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Disclosure: Sharing With Family, Friends, and Acquaintances

What To Say

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What to say generally depends on why you're telling the person, the kinds of things you usually talk about, and the depth of the discussions.

There's no easy way to tell someone. Consider just being direct. People know when you have something to tell them that they're not going to be happy about. The minute you say, "let's talk" or words like that, they will hear it in your voice.

There are also no guidelines for how much information to share.

Consider the following ideas to help decide what you want to say:

  • One possibility is to just tell about your diagnosis, then ask if there are any questions. You can answer questions with a simple "Yes" or "No" or you can open up a discussion. One advantage to this approach is you don't have to reveal everything at once. You can just answer questions a little bit at a time.
  • Start the discussion by letting the person know there is a need or wish to talk rather than just blurt out the news. If you start by saying you have "bad news," you are setting the situation negatively. This will color the way the listener hears the news. Ultimately the stress that will bounce back to you. It is preferable to state the situation more neutrally. For example, you can say: "I have news." This is not meant to suggest that you use euphemisms or other words that make light of the situation and avoid words such as "death."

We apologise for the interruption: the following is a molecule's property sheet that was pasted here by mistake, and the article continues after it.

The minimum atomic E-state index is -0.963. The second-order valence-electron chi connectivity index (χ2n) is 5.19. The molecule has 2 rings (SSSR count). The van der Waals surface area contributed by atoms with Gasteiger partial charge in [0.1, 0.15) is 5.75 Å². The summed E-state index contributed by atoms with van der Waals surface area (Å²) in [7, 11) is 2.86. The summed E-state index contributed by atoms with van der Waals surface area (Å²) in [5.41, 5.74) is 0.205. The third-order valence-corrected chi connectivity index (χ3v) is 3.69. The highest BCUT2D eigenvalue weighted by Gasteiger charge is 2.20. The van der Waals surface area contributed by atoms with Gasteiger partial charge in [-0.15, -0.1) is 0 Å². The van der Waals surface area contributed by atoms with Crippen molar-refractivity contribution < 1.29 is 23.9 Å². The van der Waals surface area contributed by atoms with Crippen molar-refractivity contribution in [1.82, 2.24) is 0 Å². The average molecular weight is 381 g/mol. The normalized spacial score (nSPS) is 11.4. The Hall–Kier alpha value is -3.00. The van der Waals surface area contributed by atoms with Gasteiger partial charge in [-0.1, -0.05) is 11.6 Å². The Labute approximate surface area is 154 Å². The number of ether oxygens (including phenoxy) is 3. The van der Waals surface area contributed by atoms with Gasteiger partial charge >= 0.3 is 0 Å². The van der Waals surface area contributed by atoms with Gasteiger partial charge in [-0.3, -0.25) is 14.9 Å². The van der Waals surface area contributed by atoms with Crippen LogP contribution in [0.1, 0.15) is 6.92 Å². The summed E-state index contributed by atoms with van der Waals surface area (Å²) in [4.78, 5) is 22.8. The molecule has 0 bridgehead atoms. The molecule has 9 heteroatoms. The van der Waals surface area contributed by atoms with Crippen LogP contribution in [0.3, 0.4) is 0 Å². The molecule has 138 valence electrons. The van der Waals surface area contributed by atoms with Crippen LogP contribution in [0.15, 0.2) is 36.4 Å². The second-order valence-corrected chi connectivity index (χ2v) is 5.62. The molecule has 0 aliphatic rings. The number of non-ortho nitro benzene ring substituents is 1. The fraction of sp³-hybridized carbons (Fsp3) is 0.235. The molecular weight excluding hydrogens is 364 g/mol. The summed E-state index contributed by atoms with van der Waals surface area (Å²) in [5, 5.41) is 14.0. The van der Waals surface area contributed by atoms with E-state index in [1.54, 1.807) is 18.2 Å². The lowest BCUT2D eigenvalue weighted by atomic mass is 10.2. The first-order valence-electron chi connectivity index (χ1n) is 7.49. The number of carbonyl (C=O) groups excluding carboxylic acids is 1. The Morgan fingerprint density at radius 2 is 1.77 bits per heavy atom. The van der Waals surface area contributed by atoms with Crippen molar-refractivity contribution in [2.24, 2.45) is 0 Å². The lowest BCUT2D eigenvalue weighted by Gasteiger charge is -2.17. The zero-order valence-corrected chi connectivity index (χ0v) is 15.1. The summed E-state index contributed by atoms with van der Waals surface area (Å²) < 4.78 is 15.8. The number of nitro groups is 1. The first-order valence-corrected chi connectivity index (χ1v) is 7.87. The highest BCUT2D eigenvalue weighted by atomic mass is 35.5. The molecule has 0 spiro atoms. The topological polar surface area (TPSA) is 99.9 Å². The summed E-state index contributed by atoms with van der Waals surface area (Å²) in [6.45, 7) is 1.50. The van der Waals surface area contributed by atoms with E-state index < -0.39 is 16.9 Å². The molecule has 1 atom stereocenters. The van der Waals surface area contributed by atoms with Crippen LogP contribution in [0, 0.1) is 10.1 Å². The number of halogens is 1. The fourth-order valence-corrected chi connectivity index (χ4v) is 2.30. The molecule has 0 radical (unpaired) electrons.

• In addition to telling about the diagnosis, let the person know what you have learned about the disease.
  • Let people know whether you want them to censor what they say to you, and, if so, how.
  • Tell people that you need and appreciate their support. 
  • Ask for their understanding about unpredictable emotions that may arise at any time.  
  • Let people know you are in good medical hands.
  • Acknowledge the other person's emotions.
  • Answer their questions.
  • Let the person know about your immediate and/or long terms needs with which the person can help. Even if it is "only" asking for their emotional support or to help with helpful tasks. By discussing specific needs, you help change the subject from the news to an action plan. The discussion gives the news time to start to sink in.

Don't let a person's "right to know" interfere with your needs.  It is perfectly appropriate to respond to questions with someting like "I don't want to go into all of that" or "I would rather not talk more about it."

Speak out if someone offends you. When people are being insensitive, let them know.

NOTE: If you are telling a parent: Plan on supporting the person. Parents don't think children will die before they do and are likely to be especially upset by your news no matter how many medical advances have been made. Also expect a lot of questions.


Be patient and understanding with people. Give them time to adjust.

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